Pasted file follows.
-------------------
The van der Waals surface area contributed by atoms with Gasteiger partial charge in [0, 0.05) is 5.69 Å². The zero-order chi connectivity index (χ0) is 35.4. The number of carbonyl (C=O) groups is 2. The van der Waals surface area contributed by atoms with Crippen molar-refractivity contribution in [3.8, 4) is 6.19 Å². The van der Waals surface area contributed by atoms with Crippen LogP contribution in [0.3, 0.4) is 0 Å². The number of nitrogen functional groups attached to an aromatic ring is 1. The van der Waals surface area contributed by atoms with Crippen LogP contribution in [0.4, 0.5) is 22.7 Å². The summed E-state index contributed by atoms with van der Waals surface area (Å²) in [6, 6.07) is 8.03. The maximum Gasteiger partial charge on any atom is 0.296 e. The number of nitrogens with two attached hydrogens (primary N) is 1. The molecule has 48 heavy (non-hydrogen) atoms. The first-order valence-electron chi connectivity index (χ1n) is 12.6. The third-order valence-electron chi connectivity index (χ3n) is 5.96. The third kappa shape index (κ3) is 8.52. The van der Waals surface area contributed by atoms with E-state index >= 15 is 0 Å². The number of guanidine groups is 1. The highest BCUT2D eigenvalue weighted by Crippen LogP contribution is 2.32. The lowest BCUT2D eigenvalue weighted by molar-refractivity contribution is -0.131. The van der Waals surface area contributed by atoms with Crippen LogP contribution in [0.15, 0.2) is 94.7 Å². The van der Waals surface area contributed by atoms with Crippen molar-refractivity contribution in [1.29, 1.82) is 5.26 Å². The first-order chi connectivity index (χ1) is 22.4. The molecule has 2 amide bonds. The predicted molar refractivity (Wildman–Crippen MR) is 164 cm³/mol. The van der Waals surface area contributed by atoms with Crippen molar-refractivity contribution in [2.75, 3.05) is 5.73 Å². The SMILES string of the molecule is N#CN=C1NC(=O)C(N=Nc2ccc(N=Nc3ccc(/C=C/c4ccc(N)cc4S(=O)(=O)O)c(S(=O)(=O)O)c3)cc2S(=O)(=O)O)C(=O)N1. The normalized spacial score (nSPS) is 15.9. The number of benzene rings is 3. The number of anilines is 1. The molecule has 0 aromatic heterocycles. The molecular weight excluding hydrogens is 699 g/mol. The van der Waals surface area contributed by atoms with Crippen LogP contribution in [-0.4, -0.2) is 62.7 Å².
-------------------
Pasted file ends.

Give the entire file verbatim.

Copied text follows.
The van der Waals surface area contributed by atoms with Gasteiger partial charge in [0, 0.05) is 5.69 Å². The zero-order chi connectivity index (χ0) is 35.4. The number of carbonyl (C=O) groups is 2. The van der Waals surface area contributed by atoms with Crippen molar-refractivity contribution in [3.8, 4) is 6.19 Å². The van der Waals surface area contributed by atoms with Crippen LogP contribution in [0.3, 0.4) is 0 Å². The number of nitrogen functional groups attached to an aromatic ring is 1. The van der Waals surface area contributed by atoms with Crippen LogP contribution in [0.4, 0.5) is 22.7 Å². The summed E-state index contributed by atoms with van der Waals surface area (Å²) in [6, 6.07) is 8.03. The maximum Gasteiger partial charge on any atom is 0.296 e. The number of nitrogens with two attached hydrogens (primary N) is 1. The molecule has 48 heavy (non-hydrogen) atoms. The first-order valence-electron chi connectivity index (χ1n) is 12.6. The third-order valence-electron chi connectivity index (χ3n) is 5.96. The third kappa shape index (κ3) is 8.52. The van der Waals surface area contributed by atoms with E-state index >= 15 is 0 Å². The number of guanidine groups is 1. The highest BCUT2D eigenvalue weighted by Crippen LogP contribution is 2.32. The lowest BCUT2D eigenvalue weighted by molar-refractivity contribution is -0.131. The van der Waals surface area contributed by atoms with Crippen LogP contribution in [0.15, 0.2) is 94.7 Å². The van der Waals surface area contributed by atoms with Crippen molar-refractivity contribution in [1.29, 1.82) is 5.26 Å². The first-order chi connectivity index (χ1) is 22.4. The molecule has 2 amide bonds. The predicted molar refractivity (Wildman–Crippen MR) is 164 cm³/mol. The van der Waals surface area contributed by atoms with Crippen molar-refractivity contribution in [2.75, 3.05) is 5.73 Å². The SMILES string of the molecule is N#CN=C1NC(=O)C(N=Nc2ccc(N=Nc3ccc(/C=C/c4ccc(N)cc4S(=O)(=O)O)c(S(=O)(=O)O)c3)cc2S(=O)(=O)O)C(=O)N1. The normalized spacial score (nSPS) is 15.9. The number of benzene rings is 3. The number of anilines is 1. The molecule has 0 aromatic heterocycles. The molecular weight excluding hydrogens is 699 g/mol. The van der Waals surface area contributed by atoms with Crippen LogP contribution in [-0.4, -0.2) is 62.7 Å².